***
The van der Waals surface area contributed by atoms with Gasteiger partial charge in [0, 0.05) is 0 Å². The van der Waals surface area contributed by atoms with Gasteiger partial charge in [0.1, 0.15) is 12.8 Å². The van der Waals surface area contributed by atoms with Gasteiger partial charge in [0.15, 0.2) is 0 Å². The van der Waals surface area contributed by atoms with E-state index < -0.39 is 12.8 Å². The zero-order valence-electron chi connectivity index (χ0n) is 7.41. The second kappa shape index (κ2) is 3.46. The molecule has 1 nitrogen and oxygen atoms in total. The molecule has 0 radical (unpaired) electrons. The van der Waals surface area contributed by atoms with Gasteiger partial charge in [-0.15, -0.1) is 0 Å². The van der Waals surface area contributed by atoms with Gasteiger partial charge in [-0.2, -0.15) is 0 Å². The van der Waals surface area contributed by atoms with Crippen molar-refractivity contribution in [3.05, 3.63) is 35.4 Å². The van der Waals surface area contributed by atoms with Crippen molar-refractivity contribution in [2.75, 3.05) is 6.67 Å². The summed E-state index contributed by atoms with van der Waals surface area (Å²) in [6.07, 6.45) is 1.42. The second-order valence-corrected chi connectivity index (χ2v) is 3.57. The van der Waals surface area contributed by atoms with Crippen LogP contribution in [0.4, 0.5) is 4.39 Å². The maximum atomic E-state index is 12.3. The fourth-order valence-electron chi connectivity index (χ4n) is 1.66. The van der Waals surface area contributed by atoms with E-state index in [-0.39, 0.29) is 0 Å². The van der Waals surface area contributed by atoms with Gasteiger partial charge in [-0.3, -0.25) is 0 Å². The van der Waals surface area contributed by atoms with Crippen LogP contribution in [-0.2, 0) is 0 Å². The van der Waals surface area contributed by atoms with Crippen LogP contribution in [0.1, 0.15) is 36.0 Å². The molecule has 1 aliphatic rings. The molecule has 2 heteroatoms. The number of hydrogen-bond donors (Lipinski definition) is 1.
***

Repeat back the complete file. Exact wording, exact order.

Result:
The van der Waals surface area contributed by atoms with Gasteiger partial charge in [0, 0.05) is 0 Å². The van der Waals surface area contributed by atoms with Gasteiger partial charge in [0.1, 0.15) is 12.8 Å². The van der Waals surface area contributed by atoms with Gasteiger partial charge in [0.15, 0.2) is 0 Å². The van der Waals surface area contributed by atoms with E-state index < -0.39 is 12.8 Å². The zero-order valence-electron chi connectivity index (χ0n) is 7.41. The second kappa shape index (κ2) is 3.46. The molecule has 1 nitrogen and oxygen atoms in total. The molecule has 0 radical (unpaired) electrons. The van der Waals surface area contributed by atoms with Gasteiger partial charge in [-0.15, -0.1) is 0 Å². The van der Waals surface area contributed by atoms with Gasteiger partial charge in [-0.2, -0.15) is 0 Å². The van der Waals surface area contributed by atoms with Crippen molar-refractivity contribution in [3.05, 3.63) is 35.4 Å². The van der Waals surface area contributed by atoms with Crippen molar-refractivity contribution in [2.75, 3.05) is 6.67 Å². The summed E-state index contributed by atoms with van der Waals surface area (Å²) in [6.07, 6.45) is 1.42. The second-order valence-corrected chi connectivity index (χ2v) is 3.57. The van der Waals surface area contributed by atoms with Crippen LogP contribution in [0.4, 0.5) is 4.39 Å². The maximum atomic E-state index is 12.3. The fourth-order valence-electron chi connectivity index (χ4n) is 1.66. The van der Waals surface area contributed by atoms with E-state index in [-0.39, 0.29) is 0 Å². The van der Waals surface area contributed by atoms with Gasteiger partial charge in [-0.3, -0.25) is 0 Å². The van der Waals surface area contributed by atoms with Crippen LogP contribution in [-0.2, 0) is 0 Å². The van der Waals surface area contributed by atoms with Crippen LogP contribution in [0.1, 0.15) is 36.0 Å². The molecule has 1 aliphatic rings. The molecule has 2 heteroatoms. The number of hydrogen-bond donors (Lipinski definition) is 1.